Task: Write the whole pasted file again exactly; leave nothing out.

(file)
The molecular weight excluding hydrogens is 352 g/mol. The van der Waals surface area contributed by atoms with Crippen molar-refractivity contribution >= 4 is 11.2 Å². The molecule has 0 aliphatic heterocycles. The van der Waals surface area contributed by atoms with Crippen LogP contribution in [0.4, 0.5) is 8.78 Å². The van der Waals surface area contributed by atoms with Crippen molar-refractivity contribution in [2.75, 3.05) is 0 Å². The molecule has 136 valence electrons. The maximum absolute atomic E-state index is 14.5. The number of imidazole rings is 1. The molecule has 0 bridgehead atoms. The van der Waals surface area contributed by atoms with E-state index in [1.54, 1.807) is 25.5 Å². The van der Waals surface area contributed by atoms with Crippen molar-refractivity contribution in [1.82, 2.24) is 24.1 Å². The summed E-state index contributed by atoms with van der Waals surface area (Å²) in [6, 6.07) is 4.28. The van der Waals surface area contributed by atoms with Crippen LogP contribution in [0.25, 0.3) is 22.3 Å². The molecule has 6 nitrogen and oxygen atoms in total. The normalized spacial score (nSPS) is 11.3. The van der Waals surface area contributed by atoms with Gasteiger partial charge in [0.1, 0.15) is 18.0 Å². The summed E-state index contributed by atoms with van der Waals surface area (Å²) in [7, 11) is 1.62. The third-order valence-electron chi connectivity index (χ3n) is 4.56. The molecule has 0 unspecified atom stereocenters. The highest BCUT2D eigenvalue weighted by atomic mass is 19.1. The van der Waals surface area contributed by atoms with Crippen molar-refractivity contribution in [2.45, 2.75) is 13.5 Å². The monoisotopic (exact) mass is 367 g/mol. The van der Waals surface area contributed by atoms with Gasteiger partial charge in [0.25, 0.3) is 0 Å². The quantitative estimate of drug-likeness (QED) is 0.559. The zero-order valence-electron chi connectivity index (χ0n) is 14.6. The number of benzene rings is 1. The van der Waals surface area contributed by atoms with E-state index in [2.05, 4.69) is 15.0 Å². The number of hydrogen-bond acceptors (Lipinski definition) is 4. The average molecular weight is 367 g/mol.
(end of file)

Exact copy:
The molecular weight excluding hydrogens is 352 g/mol. The van der Waals surface area contributed by atoms with Crippen molar-refractivity contribution >= 4 is 11.2 Å². The molecule has 0 aliphatic heterocycles. The van der Waals surface area contributed by atoms with Crippen LogP contribution in [0.4, 0.5) is 8.78 Å². The van der Waals surface area contributed by atoms with Crippen molar-refractivity contribution in [2.75, 3.05) is 0 Å². The molecule has 136 valence electrons. The maximum absolute atomic E-state index is 14.5. The number of imidazole rings is 1. The molecule has 0 bridgehead atoms. The van der Waals surface area contributed by atoms with E-state index in [1.54, 1.807) is 25.5 Å². The van der Waals surface area contributed by atoms with Crippen molar-refractivity contribution in [1.82, 2.24) is 24.1 Å². The summed E-state index contributed by atoms with van der Waals surface area (Å²) in [6, 6.07) is 4.28. The van der Waals surface area contributed by atoms with Crippen LogP contribution in [0.25, 0.3) is 22.3 Å². The molecule has 6 nitrogen and oxygen atoms in total. The normalized spacial score (nSPS) is 11.3. The van der Waals surface area contributed by atoms with Gasteiger partial charge in [0.1, 0.15) is 18.0 Å². The summed E-state index contributed by atoms with van der Waals surface area (Å²) in [7, 11) is 1.62. The third-order valence-electron chi connectivity index (χ3n) is 4.56. The molecule has 0 unspecified atom stereocenters. The highest BCUT2D eigenvalue weighted by atomic mass is 19.1. The van der Waals surface area contributed by atoms with Crippen molar-refractivity contribution in [2.45, 2.75) is 13.5 Å². The monoisotopic (exact) mass is 367 g/mol. The van der Waals surface area contributed by atoms with Gasteiger partial charge in [0.25, 0.3) is 0 Å². The quantitative estimate of drug-likeness (QED) is 0.559. The zero-order valence-electron chi connectivity index (χ0n) is 14.6. The number of benzene rings is 1. The van der Waals surface area contributed by atoms with E-state index in [2.05, 4.69) is 15.0 Å². The number of hydrogen-bond acceptors (Lipinski definition) is 4. The average molecular weight is 367 g/mol.